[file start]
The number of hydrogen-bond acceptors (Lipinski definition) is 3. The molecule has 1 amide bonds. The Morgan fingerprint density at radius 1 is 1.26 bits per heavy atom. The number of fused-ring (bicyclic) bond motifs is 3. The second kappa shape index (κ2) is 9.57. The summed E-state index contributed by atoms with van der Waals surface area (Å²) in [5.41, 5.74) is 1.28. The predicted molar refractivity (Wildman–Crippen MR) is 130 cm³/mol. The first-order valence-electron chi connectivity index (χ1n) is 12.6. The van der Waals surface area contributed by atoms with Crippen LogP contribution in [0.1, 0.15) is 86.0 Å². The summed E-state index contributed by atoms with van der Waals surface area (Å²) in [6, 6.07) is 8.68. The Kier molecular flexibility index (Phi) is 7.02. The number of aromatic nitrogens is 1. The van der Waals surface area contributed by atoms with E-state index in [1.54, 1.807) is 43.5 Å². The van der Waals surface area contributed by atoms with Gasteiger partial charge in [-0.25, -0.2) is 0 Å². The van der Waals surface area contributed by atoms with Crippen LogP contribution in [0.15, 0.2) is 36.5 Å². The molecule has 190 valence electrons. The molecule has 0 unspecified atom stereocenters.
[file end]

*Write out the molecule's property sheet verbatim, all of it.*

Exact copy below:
The number of hydrogen-bond acceptors (Lipinski definition) is 3. The molecule has 1 amide bonds. The Morgan fingerprint density at radius 1 is 1.26 bits per heavy atom. The number of fused-ring (bicyclic) bond motifs is 3. The second kappa shape index (κ2) is 9.57. The summed E-state index contributed by atoms with van der Waals surface area (Å²) in [5.41, 5.74) is 1.28. The predicted molar refractivity (Wildman–Crippen MR) is 130 cm³/mol. The first-order valence-electron chi connectivity index (χ1n) is 12.6. The van der Waals surface area contributed by atoms with Crippen LogP contribution in [0.1, 0.15) is 86.0 Å². The summed E-state index contributed by atoms with van der Waals surface area (Å²) in [6, 6.07) is 8.68. The Kier molecular flexibility index (Phi) is 7.02. The number of aromatic nitrogens is 1. The van der Waals surface area contributed by atoms with E-state index in [1.54, 1.807) is 43.5 Å². The van der Waals surface area contributed by atoms with Gasteiger partial charge in [-0.25, -0.2) is 0 Å². The van der Waals surface area contributed by atoms with Crippen LogP contribution in [0.15, 0.2) is 36.5 Å². The molecule has 190 valence electrons. The molecule has 0 unspecified atom stereocenters.